I receive the best responses from women over the age of 40.  So long as I am careful to smile, introduce myself as a personal trainer and yoga teacher, and ask if the individual is interested in some free coaching, I have never received a bad reaction.  This demographic is usually eager to learn something and excited to be getting free information (at least from a fellow woman).

I almost always avoid speaking with people who appear to be in a bad mood.  This is just common sense.  Think about your own experiences.  The times when I am least responsive to learning and guidance is when I am already in a funk.  Why would I expect anything different of other people.

However, if it appears someone is in a bad mood because they are confused about how to do a pose, I am quick to offer suggestions.  In this circumstance, prefacing advice with a joke is a nice way of  breaking the ice.  For example, if someone is struggling with headstand, I will throw in a story of accidentally somersaulting across a yoga room.  People can relate to you if you tell a story that coincides with their fear.

Just to clarify, it is rarely, if ever, appropriate to correct someone’s asana practice during a class. My suggestions are intended for moments outside of a yoga classroom, for example in a stretching room of a gym.  The only time that conversation is appropriate in a yoga class is when a teacher breaks a class in to groups for a workshop moment.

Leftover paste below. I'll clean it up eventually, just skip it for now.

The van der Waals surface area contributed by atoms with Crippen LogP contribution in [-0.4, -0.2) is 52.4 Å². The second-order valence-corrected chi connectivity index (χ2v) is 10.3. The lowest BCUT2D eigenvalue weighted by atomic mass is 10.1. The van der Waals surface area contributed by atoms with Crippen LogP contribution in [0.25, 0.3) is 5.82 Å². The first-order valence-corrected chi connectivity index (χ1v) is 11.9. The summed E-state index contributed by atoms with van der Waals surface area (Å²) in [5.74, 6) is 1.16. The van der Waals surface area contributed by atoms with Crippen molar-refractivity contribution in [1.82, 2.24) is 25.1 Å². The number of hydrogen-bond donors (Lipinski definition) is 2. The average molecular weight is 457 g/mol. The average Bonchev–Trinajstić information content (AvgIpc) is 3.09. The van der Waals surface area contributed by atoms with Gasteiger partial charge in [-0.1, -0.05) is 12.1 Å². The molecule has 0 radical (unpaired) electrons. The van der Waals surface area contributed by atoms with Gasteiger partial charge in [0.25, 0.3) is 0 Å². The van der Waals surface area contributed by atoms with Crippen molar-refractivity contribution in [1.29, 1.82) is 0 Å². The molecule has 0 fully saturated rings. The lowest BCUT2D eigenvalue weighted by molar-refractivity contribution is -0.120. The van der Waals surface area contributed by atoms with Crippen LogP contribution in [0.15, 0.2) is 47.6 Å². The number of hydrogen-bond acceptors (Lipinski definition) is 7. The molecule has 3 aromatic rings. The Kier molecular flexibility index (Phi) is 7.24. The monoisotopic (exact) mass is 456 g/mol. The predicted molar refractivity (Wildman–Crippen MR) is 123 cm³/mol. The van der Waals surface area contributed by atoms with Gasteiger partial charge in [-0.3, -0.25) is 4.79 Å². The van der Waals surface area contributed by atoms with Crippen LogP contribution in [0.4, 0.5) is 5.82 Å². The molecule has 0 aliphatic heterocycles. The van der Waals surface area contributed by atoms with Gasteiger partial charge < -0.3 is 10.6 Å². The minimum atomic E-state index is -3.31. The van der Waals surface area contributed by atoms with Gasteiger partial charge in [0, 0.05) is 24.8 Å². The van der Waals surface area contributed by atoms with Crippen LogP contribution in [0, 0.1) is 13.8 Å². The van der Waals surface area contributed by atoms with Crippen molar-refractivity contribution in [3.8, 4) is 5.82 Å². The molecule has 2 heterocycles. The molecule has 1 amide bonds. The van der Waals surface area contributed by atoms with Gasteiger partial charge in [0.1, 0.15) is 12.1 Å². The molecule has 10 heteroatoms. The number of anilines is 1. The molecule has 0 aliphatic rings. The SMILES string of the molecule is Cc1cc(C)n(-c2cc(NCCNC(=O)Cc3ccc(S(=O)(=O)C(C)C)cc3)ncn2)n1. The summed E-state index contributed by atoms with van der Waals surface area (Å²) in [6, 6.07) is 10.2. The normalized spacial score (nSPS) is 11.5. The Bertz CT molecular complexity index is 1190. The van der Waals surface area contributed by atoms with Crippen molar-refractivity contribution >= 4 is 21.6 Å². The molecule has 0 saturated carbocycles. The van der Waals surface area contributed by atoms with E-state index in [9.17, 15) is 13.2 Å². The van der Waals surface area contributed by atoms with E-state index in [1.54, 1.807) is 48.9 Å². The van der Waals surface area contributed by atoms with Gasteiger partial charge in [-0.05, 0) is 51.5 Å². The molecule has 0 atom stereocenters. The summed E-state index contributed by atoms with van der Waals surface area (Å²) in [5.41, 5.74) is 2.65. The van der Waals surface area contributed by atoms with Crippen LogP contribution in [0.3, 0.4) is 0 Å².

For many the idea of correcting someone’s asana practice feels like an intrusion of their privacy.  I recommend respecting your own comfort zone.  However, I truly believe we are all on this planet together and are here to help each other get through this thing called life in one piece.  If you feel called to help someone, and it appears that they would be receptive to such assistance…go for it. Just be ready, you might not get the response you are expecting. You may even find yourself confronted with a new lesson, such as not taking the response of others personally.  Alas, often the times when we believe we are the teacher in a situation, we become the student.

Lesson Learned: If you have good intentions and a clear instinct, respond to the call and help those in need.  You might just make a new friend.